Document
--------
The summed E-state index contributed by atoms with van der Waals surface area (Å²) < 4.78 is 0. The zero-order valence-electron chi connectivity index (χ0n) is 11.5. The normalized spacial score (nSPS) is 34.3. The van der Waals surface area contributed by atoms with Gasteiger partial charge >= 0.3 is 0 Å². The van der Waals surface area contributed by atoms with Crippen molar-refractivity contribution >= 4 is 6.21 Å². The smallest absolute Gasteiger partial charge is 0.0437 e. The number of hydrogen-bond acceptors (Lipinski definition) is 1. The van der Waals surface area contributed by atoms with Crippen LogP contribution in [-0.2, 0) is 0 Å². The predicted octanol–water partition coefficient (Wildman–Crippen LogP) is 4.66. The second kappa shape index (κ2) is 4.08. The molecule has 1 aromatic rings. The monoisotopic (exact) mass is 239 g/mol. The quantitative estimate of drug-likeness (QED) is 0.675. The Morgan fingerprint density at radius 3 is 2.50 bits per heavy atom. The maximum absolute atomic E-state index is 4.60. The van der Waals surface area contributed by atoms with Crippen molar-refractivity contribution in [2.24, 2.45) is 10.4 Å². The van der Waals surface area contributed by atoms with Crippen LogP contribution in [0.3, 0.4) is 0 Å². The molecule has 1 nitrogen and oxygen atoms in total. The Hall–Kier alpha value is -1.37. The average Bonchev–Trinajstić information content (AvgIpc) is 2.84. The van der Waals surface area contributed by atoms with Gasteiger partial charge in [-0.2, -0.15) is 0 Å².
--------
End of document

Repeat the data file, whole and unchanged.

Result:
The summed E-state index contributed by atoms with van der Waals surface area (Å²) < 4.78 is 0. The zero-order valence-electron chi connectivity index (χ0n) is 11.5. The normalized spacial score (nSPS) is 34.3. The van der Waals surface area contributed by atoms with Gasteiger partial charge >= 0.3 is 0 Å². The van der Waals surface area contributed by atoms with Crippen molar-refractivity contribution >= 4 is 6.21 Å². The smallest absolute Gasteiger partial charge is 0.0437 e. The number of hydrogen-bond acceptors (Lipinski definition) is 1. The van der Waals surface area contributed by atoms with Crippen LogP contribution in [-0.2, 0) is 0 Å². The predicted octanol–water partition coefficient (Wildman–Crippen LogP) is 4.66. The second kappa shape index (κ2) is 4.08. The molecule has 1 aromatic rings. The monoisotopic (exact) mass is 239 g/mol. The quantitative estimate of drug-likeness (QED) is 0.675. The Morgan fingerprint density at radius 3 is 2.50 bits per heavy atom. The maximum absolute atomic E-state index is 4.60. The van der Waals surface area contributed by atoms with Crippen molar-refractivity contribution in [2.24, 2.45) is 10.4 Å². The van der Waals surface area contributed by atoms with Crippen LogP contribution in [0.3, 0.4) is 0 Å². The molecule has 1 nitrogen and oxygen atoms in total. The Hall–Kier alpha value is -1.37. The average Bonchev–Trinajstić information content (AvgIpc) is 2.84. The van der Waals surface area contributed by atoms with Gasteiger partial charge in [-0.2, -0.15) is 0 Å².